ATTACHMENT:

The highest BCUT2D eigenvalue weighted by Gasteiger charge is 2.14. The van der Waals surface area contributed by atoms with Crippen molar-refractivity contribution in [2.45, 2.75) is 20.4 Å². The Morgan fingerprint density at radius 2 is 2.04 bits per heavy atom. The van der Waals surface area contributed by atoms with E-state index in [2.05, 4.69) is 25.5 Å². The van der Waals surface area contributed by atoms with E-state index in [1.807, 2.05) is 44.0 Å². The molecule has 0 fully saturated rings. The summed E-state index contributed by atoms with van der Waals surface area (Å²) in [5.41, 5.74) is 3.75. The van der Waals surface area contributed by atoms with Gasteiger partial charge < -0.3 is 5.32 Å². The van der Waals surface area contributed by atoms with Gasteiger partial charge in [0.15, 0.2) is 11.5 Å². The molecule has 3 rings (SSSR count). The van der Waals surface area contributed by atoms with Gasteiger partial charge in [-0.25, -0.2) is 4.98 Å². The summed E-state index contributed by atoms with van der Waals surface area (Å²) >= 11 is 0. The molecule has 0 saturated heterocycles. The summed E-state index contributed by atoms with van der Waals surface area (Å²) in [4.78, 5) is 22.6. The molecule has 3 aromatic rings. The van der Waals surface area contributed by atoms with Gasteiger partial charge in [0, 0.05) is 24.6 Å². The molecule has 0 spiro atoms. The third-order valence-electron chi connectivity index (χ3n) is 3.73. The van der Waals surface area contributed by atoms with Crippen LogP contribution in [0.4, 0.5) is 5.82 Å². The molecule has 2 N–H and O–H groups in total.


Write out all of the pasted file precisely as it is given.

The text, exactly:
The highest BCUT2D eigenvalue weighted by Gasteiger charge is 2.14. The van der Waals surface area contributed by atoms with Crippen molar-refractivity contribution in [2.45, 2.75) is 20.4 Å². The Morgan fingerprint density at radius 2 is 2.04 bits per heavy atom. The van der Waals surface area contributed by atoms with E-state index in [2.05, 4.69) is 25.5 Å². The van der Waals surface area contributed by atoms with E-state index in [1.807, 2.05) is 44.0 Å². The molecule has 0 fully saturated rings. The summed E-state index contributed by atoms with van der Waals surface area (Å²) in [5.41, 5.74) is 3.75. The van der Waals surface area contributed by atoms with Gasteiger partial charge < -0.3 is 5.32 Å². The van der Waals surface area contributed by atoms with Gasteiger partial charge in [0.15, 0.2) is 11.5 Å². The molecule has 3 rings (SSSR count). The van der Waals surface area contributed by atoms with Gasteiger partial charge in [-0.25, -0.2) is 4.98 Å². The summed E-state index contributed by atoms with van der Waals surface area (Å²) >= 11 is 0. The molecule has 0 saturated heterocycles. The summed E-state index contributed by atoms with van der Waals surface area (Å²) in [4.78, 5) is 22.6. The molecule has 3 aromatic rings. The van der Waals surface area contributed by atoms with Gasteiger partial charge in [0, 0.05) is 24.6 Å². The molecule has 0 spiro atoms. The third-order valence-electron chi connectivity index (χ3n) is 3.73. The van der Waals surface area contributed by atoms with Crippen LogP contribution in [0.4, 0.5) is 5.82 Å². The molecule has 2 N–H and O–H groups in total.